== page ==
The Pensions Regulator (“tPR“) has issued strong instructions to company directors that they must support trustees in a company merger or acquisition scenario where a risk to pension savers may arise. The directors can show support by the implementation of a robust funding plan, underpinned by cash and/or tangible security with proven sustainable value, which ensures members’ benefits will be paid in full, on time and when contractually due. In practice this generally means that the employer agrees to secure the pension entitlements of the members by committing to pay a certain amount of money on a regular basis over an agreed period of time. Employers should be mindful of tPR’s moral hazard powers (as detailed in our previous briefing), criminal and civil sanctioning powers and the notifiable events regime (as to soon be expanded) in strengthening its power to protect and aid pension schemes.
In a recent blog published by Mike Birch, Director of Supervision at tPR, the tPR’s expectations of defined benefit (“DB“) scheme sponsors were laid out. While this is not a new concept, it strongly signals tPR’s intention to assist trustees and its commitment and determination to protect pension savers’ interests. The blog is heavily focused on the potential challenges of the current economic outlook and although it reinforces that “the trustees are the first line of defence in ensuring pension scheme members are fairly treated in major corporate transactions”, it strongly imposes guidelines and expectations on both employers connected with a DB scheme and potential bidders for the company.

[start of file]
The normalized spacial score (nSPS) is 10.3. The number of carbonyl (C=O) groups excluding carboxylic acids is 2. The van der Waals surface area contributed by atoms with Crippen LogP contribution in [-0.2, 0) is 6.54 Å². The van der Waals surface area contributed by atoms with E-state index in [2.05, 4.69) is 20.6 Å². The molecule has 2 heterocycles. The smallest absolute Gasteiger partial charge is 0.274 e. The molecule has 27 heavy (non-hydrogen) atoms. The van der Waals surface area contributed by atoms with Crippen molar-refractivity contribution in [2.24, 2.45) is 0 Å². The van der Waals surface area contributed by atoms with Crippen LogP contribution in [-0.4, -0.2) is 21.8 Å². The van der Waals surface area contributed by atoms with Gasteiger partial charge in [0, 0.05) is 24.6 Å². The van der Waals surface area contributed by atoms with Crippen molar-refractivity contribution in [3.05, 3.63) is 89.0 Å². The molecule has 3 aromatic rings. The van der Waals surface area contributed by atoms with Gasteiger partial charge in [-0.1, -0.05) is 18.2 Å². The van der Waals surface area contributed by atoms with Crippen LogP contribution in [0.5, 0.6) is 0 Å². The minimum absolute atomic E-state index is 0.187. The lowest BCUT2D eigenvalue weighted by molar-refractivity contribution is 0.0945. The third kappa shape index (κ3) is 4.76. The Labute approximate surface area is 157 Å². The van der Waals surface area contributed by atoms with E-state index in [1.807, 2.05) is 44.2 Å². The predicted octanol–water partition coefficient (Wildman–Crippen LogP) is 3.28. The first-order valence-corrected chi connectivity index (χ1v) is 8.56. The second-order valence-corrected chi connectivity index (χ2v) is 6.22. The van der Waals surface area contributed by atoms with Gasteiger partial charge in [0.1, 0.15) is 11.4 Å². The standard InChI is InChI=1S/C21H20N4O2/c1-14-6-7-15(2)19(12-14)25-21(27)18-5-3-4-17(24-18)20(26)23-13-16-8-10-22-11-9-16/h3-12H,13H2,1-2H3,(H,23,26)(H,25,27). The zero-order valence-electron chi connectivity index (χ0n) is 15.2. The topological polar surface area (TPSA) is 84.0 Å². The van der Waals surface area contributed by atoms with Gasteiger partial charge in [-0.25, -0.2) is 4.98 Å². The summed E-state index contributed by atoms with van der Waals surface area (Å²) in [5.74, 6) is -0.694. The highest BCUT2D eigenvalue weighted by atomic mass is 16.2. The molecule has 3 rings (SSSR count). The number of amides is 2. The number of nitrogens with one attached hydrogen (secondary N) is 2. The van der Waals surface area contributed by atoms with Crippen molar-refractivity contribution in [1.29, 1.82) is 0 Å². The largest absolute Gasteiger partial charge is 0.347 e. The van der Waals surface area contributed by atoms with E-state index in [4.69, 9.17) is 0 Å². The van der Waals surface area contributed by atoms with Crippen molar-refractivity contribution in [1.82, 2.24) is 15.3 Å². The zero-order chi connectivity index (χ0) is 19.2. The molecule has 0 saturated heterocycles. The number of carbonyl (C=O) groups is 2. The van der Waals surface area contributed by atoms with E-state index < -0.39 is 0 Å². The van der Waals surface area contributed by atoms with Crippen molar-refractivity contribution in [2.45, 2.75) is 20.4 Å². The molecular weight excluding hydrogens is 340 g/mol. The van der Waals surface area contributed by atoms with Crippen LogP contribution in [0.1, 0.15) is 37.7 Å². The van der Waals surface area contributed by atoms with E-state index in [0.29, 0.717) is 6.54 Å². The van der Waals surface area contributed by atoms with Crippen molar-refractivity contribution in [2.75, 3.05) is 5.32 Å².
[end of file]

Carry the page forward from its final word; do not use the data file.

The blog notes the expectation of tPR that its best practice guidelines should be followed and that employers:
- should immediately alert trustees about a proposed corporate transaction and that the duties of confidentiality means market sensitivity or regulatory notifications are no excuse for a delay in providing the information;
- be aware that pension schemes are often significant long-term stakeholders and creditors and must be treated appropriately;
- grant trustees direct and early access to bidders and their advisers at the earliest opportunity;
- reach a legally binding agreement with trustees ahead of completion so that strong governance protections ensure trustee board independence; and
- ensure that bidders consider and provide for the DB scheme’s long-term funding objective with suitable protections for the DB scheme’s members forming a strong part of its considerations.
TPR further states that it will, where appropriate, make use of its range of powers to assist trustees in securing DB scheme members’ savings. It is clear from the blog’s final statement that tPR considers bidders, employers and trustees to play an equal part in securing the best outcome for DB schemes and their members.
If you wish to learn more about how to protect pension scheme members’ interests in an M&A scenario, please feel free to get in touch with Eleanor Hart at email@example.com or your usual Reward Team contact.